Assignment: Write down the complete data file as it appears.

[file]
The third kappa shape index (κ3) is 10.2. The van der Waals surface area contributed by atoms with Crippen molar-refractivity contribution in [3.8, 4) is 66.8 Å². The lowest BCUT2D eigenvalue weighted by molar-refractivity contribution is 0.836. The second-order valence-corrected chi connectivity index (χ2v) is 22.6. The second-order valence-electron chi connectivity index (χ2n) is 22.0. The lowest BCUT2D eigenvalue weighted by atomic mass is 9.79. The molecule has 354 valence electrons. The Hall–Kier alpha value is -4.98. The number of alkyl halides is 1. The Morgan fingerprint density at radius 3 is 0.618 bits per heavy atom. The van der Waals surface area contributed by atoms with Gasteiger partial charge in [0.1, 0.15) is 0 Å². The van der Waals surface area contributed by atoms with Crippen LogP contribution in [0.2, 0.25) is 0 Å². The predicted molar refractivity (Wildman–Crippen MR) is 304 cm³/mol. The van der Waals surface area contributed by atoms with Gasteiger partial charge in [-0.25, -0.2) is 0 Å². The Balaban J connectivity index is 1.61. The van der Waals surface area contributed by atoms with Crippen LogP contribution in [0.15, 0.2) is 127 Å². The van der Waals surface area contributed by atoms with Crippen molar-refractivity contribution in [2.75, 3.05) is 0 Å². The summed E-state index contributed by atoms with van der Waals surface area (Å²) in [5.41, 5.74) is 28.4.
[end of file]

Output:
The third kappa shape index (κ3) is 10.2. The van der Waals surface area contributed by atoms with Crippen molar-refractivity contribution in [3.8, 4) is 66.8 Å². The lowest BCUT2D eigenvalue weighted by molar-refractivity contribution is 0.836. The second-order valence-corrected chi connectivity index (χ2v) is 22.6. The second-order valence-electron chi connectivity index (χ2n) is 22.0. The lowest BCUT2D eigenvalue weighted by atomic mass is 9.79. The molecule has 354 valence electrons. The Hall–Kier alpha value is -4.98. The number of alkyl halides is 1. The Morgan fingerprint density at radius 3 is 0.618 bits per heavy atom. The van der Waals surface area contributed by atoms with Gasteiger partial charge in [0.1, 0.15) is 0 Å². The van der Waals surface area contributed by atoms with Crippen LogP contribution in [0.2, 0.25) is 0 Å². The predicted molar refractivity (Wildman–Crippen MR) is 304 cm³/mol. The van der Waals surface area contributed by atoms with Gasteiger partial charge in [-0.25, -0.2) is 0 Å². The Balaban J connectivity index is 1.61. The van der Waals surface area contributed by atoms with Crippen LogP contribution in [0.15, 0.2) is 127 Å². The van der Waals surface area contributed by atoms with Crippen molar-refractivity contribution in [2.75, 3.05) is 0 Å². The summed E-state index contributed by atoms with van der Waals surface area (Å²) in [5.41, 5.74) is 28.4.